Pope Emeritus Benedict XVI has asked that his name be removed from a controversial book calling for the Catholic Church to maintain its requirement for celibacy among priests, The National Catholic Reporter reports. His position puts him at odds with that of his successor, and the fact that he has taken a stance on a doctrinal issue could cause thorny issues within the Church.
As previously reported by The Inquisitr, the former Pope, who resigned from the papacy in 2013, co-authored a book with Cardinal Robert Sarah titled From the Depths of Our Hearts: Priesthood, Celibacy and the Crisis of the Catholic Church. In the book, the two clerics call for the church to maintain the centuries-old practice of clerical celibacy.
"The priesthood of Jesus Christ causes us to enter into a life that consists of becoming one with him and renouncing all that belongs only to us. For priests, this is the foundation of the necessity of celibacy," Benedict writes.
However, in a Tuesday tweet, in French, Sarah said that Benedict's name will be removed from the book.Translated, the tweet reads as follows:
"Considering the controversies that provoked the publication of the book 'From The Depths of Our Hearts,' it was decided that the author for future publications would be Cardinal Sarah, with contributions by Benedict XVI. On the other hand, the full text remains absolutely unchanged."Archbishop Georg Gänswein, Benedict's private secretary, insists that the former Pope had much less to do with the book than what Sarah is letting on, saying that Benedict only contributed an essay to the publication.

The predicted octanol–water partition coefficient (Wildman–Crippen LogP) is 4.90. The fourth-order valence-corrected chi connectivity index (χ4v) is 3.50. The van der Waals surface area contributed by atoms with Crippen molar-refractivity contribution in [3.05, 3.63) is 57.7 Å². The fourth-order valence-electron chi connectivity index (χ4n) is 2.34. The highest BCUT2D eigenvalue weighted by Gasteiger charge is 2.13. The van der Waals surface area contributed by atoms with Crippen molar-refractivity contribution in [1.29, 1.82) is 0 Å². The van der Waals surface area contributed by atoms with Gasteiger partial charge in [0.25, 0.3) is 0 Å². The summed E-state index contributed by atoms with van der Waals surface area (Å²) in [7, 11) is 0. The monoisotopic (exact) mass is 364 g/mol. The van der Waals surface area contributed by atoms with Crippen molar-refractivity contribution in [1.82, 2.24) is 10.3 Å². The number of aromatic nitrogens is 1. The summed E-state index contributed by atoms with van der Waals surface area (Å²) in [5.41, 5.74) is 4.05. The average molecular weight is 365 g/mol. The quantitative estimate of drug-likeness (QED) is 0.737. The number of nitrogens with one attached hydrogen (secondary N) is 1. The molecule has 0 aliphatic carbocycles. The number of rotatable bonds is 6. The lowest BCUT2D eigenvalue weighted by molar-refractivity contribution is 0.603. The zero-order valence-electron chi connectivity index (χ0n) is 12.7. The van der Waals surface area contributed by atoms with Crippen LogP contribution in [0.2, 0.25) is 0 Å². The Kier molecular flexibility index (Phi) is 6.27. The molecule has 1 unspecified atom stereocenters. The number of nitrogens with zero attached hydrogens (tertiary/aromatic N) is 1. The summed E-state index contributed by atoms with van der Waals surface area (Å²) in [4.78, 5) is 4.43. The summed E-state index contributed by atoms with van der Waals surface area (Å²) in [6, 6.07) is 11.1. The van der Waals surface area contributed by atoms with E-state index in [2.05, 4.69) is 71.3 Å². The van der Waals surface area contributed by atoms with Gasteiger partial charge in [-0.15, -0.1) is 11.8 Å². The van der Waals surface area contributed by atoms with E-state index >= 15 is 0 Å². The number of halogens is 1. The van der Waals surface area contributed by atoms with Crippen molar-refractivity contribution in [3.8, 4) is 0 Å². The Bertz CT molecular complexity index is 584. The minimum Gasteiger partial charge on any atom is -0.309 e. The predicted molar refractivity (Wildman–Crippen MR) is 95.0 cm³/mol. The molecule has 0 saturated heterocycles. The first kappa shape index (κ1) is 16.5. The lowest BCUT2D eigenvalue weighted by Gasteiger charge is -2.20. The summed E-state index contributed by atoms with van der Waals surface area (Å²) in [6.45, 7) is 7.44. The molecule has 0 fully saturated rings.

"He never approved any project for a coauthored book, and never saw nor authorized the cover," the archbishop told Italy's Ansa news agency.
The reaffirmation of the need for papal celibacy comes at a time when the Church's current leader, Pope Francis I, has been obliquely hinting that the time may be coming to make some minor tweaks to the policy. Specifically, the pontiff is rumored to be considering allowing older, married men in one specific region to be ordained as priests.
That region is the Amazon, where there are so few practicing priests that some Catholics can go for months without celebrating Mass with an ordained priest.
In a larger sense, however, the idea of Benedict writing a book about a doctrinal issue creates some internal headaches for Vatican leadership. That's because Benedict's retirement from the papacy was supposed to be followed by a life of quiet simplicity and obedience to his successor, Pope Francis. Writing a book in which he takes a position that is at odds with the current pontiff could, theoretically anyway, result in a situation in which two major Catholic leaders are advancing competing ideologies.